Upgrading to UAT

Should You Upgrade?

This page enumerates some pros and cons and other considerations relating to upgrading an existing TBAD to dual-band operation.

For the near term, 978 MHz UAT (universal access transceiver) will not entirely replace the requirement for 1090 MHz transponders operating in Mode C. The eventual goal may be to scale back reliance on Mode C, so we may see a gradual decrease in chatter—possibly toward silence. Longer term, it is unclear whether an airplane equipped with 978 MHz UAT will still be required to carry a 1090 MHz transponder, on a decade timescale.

Advantages to Upgrading

  1. Capture 3-D position information for all ADS-B compliant airplanes, regardless of whether they elect to install ADS-B capability at 978 MHz or 1090 MHz.
  2. Provide additional safety by catching long 978 MHz transmissions: more opportunities to detect a threat.
  3. In sparse areas, dramatically increase in-beam counts because the long UAT transmissions count for 10 or 14 beam-counts, depending on message type. This could be especially important if Mode C reliance wanes over time, decreasing the rate of 1090 MHz activity.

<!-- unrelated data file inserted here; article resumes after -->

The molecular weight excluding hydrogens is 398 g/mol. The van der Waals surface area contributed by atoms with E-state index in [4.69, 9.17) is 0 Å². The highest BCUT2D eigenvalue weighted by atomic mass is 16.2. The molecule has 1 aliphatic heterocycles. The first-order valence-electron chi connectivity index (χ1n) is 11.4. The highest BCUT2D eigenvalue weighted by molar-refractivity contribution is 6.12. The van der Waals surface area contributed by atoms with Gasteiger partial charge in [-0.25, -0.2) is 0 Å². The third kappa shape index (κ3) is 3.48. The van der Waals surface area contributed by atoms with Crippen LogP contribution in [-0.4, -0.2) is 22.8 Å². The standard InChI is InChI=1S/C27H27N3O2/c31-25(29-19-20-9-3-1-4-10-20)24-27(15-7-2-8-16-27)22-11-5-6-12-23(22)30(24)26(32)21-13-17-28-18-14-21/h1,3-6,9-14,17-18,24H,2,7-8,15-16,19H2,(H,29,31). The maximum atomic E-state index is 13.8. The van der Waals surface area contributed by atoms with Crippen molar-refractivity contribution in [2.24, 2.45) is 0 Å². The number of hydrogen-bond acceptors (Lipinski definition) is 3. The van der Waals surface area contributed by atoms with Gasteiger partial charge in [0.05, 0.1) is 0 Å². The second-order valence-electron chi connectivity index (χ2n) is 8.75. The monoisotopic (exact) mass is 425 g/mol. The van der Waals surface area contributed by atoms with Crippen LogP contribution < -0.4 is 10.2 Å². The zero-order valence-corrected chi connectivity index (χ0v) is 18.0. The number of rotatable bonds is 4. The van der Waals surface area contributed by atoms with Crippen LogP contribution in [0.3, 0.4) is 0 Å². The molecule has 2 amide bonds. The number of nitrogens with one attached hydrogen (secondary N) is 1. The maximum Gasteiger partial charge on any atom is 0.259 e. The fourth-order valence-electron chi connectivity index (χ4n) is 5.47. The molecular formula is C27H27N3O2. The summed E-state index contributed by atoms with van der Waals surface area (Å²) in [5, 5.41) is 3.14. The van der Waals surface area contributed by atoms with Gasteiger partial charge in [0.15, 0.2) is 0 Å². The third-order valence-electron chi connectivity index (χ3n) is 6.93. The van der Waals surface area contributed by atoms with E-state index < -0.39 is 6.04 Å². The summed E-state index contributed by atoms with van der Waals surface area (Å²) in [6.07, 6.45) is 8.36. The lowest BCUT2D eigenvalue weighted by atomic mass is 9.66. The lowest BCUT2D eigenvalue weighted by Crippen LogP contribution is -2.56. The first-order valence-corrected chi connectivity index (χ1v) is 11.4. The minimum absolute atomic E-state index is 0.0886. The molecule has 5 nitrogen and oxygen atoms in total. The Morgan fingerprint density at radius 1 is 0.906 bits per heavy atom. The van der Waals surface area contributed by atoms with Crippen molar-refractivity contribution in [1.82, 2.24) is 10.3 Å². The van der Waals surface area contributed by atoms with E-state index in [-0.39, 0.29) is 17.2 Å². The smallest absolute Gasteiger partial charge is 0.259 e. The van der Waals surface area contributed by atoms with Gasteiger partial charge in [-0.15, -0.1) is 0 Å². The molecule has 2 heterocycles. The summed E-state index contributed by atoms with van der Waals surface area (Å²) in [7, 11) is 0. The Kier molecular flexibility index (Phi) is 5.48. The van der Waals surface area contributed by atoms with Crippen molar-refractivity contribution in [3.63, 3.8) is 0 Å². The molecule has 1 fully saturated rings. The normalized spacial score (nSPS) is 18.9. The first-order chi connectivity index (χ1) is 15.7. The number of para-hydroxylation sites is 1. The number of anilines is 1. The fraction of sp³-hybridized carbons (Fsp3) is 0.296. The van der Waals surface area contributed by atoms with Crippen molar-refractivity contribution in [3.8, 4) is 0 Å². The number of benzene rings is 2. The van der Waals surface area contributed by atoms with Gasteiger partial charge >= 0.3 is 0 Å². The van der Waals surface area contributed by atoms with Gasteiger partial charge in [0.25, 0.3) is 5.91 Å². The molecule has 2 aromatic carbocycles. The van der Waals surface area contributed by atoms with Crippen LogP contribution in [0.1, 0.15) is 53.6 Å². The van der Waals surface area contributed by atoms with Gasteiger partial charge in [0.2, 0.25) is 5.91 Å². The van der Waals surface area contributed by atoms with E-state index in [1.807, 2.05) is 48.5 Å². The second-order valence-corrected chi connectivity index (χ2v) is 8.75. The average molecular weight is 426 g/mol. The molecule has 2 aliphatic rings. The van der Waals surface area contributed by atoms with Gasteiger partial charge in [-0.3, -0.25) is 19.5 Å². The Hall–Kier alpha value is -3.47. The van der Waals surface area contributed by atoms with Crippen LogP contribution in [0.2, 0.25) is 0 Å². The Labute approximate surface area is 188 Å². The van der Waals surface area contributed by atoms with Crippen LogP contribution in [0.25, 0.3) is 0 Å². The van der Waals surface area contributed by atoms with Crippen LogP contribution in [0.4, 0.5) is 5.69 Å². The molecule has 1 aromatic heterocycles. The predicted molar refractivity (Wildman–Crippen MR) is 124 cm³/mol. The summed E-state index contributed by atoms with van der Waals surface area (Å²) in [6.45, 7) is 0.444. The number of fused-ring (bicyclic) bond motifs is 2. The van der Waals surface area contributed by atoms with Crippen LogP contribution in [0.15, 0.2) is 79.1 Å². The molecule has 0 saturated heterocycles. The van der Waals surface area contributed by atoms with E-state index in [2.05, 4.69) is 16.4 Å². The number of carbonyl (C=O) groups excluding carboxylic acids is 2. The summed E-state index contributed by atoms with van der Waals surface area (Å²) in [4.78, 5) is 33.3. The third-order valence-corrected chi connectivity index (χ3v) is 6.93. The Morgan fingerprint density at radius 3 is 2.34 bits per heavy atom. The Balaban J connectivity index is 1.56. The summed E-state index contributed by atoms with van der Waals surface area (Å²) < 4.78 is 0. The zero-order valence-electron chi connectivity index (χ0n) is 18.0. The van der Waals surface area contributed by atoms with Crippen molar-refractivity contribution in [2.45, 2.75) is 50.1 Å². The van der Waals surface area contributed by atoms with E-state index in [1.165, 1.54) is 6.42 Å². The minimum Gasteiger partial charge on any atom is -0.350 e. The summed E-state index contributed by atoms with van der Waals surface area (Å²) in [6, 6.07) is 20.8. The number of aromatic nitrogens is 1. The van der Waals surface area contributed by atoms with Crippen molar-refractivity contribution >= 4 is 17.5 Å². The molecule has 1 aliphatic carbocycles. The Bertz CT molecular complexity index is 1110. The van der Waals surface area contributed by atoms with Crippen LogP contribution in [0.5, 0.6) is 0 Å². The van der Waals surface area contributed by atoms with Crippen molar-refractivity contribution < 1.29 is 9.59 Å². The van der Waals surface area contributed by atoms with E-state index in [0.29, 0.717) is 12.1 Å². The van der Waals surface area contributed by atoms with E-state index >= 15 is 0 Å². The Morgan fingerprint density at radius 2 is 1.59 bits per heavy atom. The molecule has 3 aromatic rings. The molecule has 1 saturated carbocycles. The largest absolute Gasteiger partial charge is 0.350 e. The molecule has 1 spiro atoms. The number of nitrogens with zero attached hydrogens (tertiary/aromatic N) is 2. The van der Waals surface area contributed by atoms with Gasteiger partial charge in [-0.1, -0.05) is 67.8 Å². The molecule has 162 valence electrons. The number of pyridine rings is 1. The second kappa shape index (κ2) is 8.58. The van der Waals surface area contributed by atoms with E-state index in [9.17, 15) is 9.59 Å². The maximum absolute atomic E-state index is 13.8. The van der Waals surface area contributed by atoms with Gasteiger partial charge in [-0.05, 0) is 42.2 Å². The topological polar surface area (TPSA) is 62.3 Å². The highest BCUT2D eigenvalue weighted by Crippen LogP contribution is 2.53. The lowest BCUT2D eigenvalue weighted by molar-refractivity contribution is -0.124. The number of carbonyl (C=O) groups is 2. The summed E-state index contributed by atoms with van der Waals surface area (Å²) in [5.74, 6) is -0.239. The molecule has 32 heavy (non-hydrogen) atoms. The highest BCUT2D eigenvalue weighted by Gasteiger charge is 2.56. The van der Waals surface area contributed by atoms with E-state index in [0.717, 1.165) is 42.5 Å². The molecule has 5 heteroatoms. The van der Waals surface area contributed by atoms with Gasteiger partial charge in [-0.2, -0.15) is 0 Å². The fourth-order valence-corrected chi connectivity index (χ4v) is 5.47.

4. Less worry about future trends or rule changes: get all foreseeable traffic for (likely) decades, even under rule changes. While your site may not have much UAT traffic now, the trend is likely to increase with time.
  5. Mode A/C interrogations from other aircraft may decline with time, instead relying on ADS-B for collision avoidance. Thus the frequency of 1090 MHz transmissions—now dominated by Mode A/C—will likely go down. TBAD reaction time has been assessed in the context of this frequency at each site.

Disadvantages to Upgrading

  1. Expense. Logistical complication of changing out; down-time.
  2. Potentially different antenna mechanical mounting footprint, depending on which antenna you currently use (6-fold vs. 7-fold symmetry; the upgrade is nominally 7-fold). See the antenna page for details.
  3. Additional 5V DC requirement at discriminator (or AC and small converter). This is necessary to get demodulated/decoded information from UAT, but does not impact safety operation.
  4. You may not have appreciable 978 MHz traffic at your location.
  5. Opening another sensitive channel could invite interfering RF in adjacent bands that were not present at 1090 MHz. In other words, it is possible that false alarms increase, depending on environment.

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